Hillary Clinton listened to her consultants, handlers and other men paid to be wise when she first ran for president seven years ago. They told her to run like a man, make no big deal about the obvious, because her sex — or "gender," as we call it in our more squeamish times — was unimportant. She took their advice, and the rest is tortured history.
This time the little lady is listening to herself. Just being a woman is, if not everything, at least enough. She's running not merely to be the 45th president of the United States, but to be "the first woman president of the United States." She reminded everyone at the first Democratic debate on Tuesday night that she's a woman ("hear me roar") in her answer to every question Anderson Cooper, the CNN interlocutor, put to her. Never could an opportunity to promise the body politic a shot of estrogen slip past her.
When the five candidates were excused for a break toward the end of the second hour at the podium, and returned from the potty after a few minutes longer than expected, Clinton smiled, as demurely as she knows how, and told everyone: "It takes us a little longer." That's because — wait for it — she's a woman. She wants no one to forget it.
By the rules of the game, Clinton won the first Democratic debate: she came prepared, departing from the script only when she could safely make a telling point. She proved that she's a strong debater. She looked good, with a flattering coiffure in place, and she projected ease and confidence. The crowd roared with her at every reminder that she's a woman.
She took full advantage of Rep. Kevin McCarthy's mindless remark that the Benghazi investigation is all about pushing her poll numbers down. She knows it's more than that; it's about getting answers to what happened on her watch at Benghazi. Her irresponsibility in handling her emails was an unexpected byproduct of that original inquiry.
Rarely has a candidate gotten such a break as this stunning gift from McCarthy, and at a time when she really needed it. Bernie Sanders gave her an unexpected Valentine. Her boast that, after the Republicans had done their best and worst, "I'm still standing," evoked wild applause and shrieks. Sanders added what he intended as the coup de grace.
"I think the secretary is right," he said. "The American people are sick and tired of hearing about emails." More applause, more shrieks and Clinton looked like she wanted to kiss him. She settled for awarding a warm handshake.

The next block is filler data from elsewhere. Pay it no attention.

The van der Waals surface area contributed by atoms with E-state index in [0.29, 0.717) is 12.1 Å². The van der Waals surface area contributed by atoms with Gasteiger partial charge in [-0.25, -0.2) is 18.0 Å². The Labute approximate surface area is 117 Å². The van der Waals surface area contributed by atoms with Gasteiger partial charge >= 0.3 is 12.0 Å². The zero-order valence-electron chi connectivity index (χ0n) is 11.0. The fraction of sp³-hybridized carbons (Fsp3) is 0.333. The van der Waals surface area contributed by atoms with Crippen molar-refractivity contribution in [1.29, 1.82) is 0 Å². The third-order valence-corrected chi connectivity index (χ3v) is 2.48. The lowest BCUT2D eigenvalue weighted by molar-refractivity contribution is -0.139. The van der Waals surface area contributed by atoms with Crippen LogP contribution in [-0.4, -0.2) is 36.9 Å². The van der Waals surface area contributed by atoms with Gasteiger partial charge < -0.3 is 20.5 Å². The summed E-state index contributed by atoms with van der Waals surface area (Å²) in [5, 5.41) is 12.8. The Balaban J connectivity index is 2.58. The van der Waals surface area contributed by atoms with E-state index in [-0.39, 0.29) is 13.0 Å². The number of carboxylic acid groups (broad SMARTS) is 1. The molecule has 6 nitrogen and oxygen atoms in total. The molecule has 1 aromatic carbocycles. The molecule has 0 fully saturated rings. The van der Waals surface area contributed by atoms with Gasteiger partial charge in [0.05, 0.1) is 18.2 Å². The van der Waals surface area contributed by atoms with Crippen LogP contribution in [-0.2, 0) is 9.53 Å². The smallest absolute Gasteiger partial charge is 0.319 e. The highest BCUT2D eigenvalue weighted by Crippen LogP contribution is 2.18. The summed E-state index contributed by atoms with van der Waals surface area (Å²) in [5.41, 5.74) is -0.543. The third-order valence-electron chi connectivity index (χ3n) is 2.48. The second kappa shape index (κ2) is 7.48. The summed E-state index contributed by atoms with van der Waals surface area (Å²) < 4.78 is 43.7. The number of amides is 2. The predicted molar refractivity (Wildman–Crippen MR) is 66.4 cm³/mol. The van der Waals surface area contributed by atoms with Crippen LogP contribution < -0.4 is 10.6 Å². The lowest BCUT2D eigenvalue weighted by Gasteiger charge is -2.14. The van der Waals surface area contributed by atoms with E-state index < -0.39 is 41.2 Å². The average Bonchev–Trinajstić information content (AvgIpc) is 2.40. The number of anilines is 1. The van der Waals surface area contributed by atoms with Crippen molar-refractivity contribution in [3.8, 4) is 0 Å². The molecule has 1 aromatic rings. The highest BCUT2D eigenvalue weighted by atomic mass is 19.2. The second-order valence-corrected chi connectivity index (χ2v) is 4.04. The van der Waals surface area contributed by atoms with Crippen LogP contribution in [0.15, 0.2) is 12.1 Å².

This was what a partisan audience wanted, and there was no follow-up with obvious questions about why, if the questions about the reckless use of a private email are just "politics," the FBI is adding resources to its investigation into whether she mismanaged confidential information on her private email server.
She has doggedly declined to explain how the server was set up and how it was protected from hackers eager to retrieve sensitive inside information about American policy. The Associated Press learned that Russian hackers tried at least five times, and maybe more, to trick the server into infecting itself with malware, and the server was hit repeatedly by hackers from China, South Korea and Germany. The server was even connected to the Internet in a way that made it far more vulnerable than the government servers everybody else used. The Clinton campaign has declined to answer questions about it.
The other candidates clearly did not want to press her vulnerability on the important issues of character and judgment. Lincoln Chafee came closest, making a boast that he knew she couldn't, that in a long career as a mayor, a governor and a senator he had never had to answer questions about scandal.
But this was not a debate of equals, each candidate looking for an opportunity to make a fatal thrust. This was a night for shadowboxing. Her rivals, including Bernie Sanders, dared not rough up the candidate they expect to be the nominee. Appointments to milady's cabinet hang in the balance. They have appropriated Ronald Reagan's famous "Eleventh Commandment," that "thou shall not speak ill of another Republican," and put it to the service of the Democratic Party.
Hillary's march toward the coronation resumes, and so will the drip, drip, drip of disclosure and discovery about a wounded pretender to the throne. The questions about character and judgment hang in the air still, demanding answers from the candidate who would be "the first woman president of the United States." What Hillary Clinton got Tuesday night was a big hand for the little lady.